The Violent Face of Jihad in Indonesia

What you can do to help persecuted Christians in Indonesia
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In the morass of civil strife still terrorizing residents of Indonesia's Maluku Islands after more than two years, Christian families are forced at gunpoint to convert to Islam in rituals that include genital mutilation for females and dull-bladed circumcision for males. Those who refuse to convert are killed by jihad warriors, who afterward display the severed heads of some victims as a warning to others.

News reports and fact-finding efforts by advocacy groups confirm that ordinary Christians on the islands of Ambon, Kesui, and Teor have been killed for refusing to convert to Islam since last year, when a Muslim jihad (holy war) militia launched a campaign to rid the area of Christianity. This armed "religious cleansing" began after a year of civil war had been waged with machetes, spears, and bows and arrows between Christians and Muslims, who previously lived together peaceably.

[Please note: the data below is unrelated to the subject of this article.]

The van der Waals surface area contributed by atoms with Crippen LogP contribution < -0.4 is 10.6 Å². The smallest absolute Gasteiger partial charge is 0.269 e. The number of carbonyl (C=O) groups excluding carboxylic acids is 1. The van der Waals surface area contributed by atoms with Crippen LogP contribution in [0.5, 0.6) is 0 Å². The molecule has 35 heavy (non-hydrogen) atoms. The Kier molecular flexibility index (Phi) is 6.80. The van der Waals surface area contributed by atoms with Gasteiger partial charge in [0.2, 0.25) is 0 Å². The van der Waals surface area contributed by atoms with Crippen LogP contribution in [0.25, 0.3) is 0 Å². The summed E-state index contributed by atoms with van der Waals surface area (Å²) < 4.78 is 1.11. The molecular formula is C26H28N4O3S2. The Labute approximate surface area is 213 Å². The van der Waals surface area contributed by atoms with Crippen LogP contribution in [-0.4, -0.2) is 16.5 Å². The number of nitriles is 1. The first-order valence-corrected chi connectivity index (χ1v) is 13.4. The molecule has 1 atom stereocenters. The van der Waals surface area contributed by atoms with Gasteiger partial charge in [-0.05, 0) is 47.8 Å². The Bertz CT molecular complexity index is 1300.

Indonesia is 83 percent Muslim. Christians make up 13 percent of the population, but the figure (including both Protestants and Catholics) is near 50 percent in parts of the Malukus. The arrival of the jihad warriors to Ambon, Kesui, and Teor from nearby islands reportedly came in response to nominally Christian gangs forcing Muslims to convert during the machete-and-spear phase of the conflict; some also suspect Muslim warriors came to quell the independence movement.

Government security forces sent to maintain order are ineffective, as well as divided—some supporting and others opposing President Abdurrahman Wahid. Within this context, in which at least 5,000 people on both sides have been killed, 3,000 armed jihad warriors have forced thousands of unarmed Christians in Ambon, Kesui, and Teor to flee to mountain jungles to escape death or forced ...

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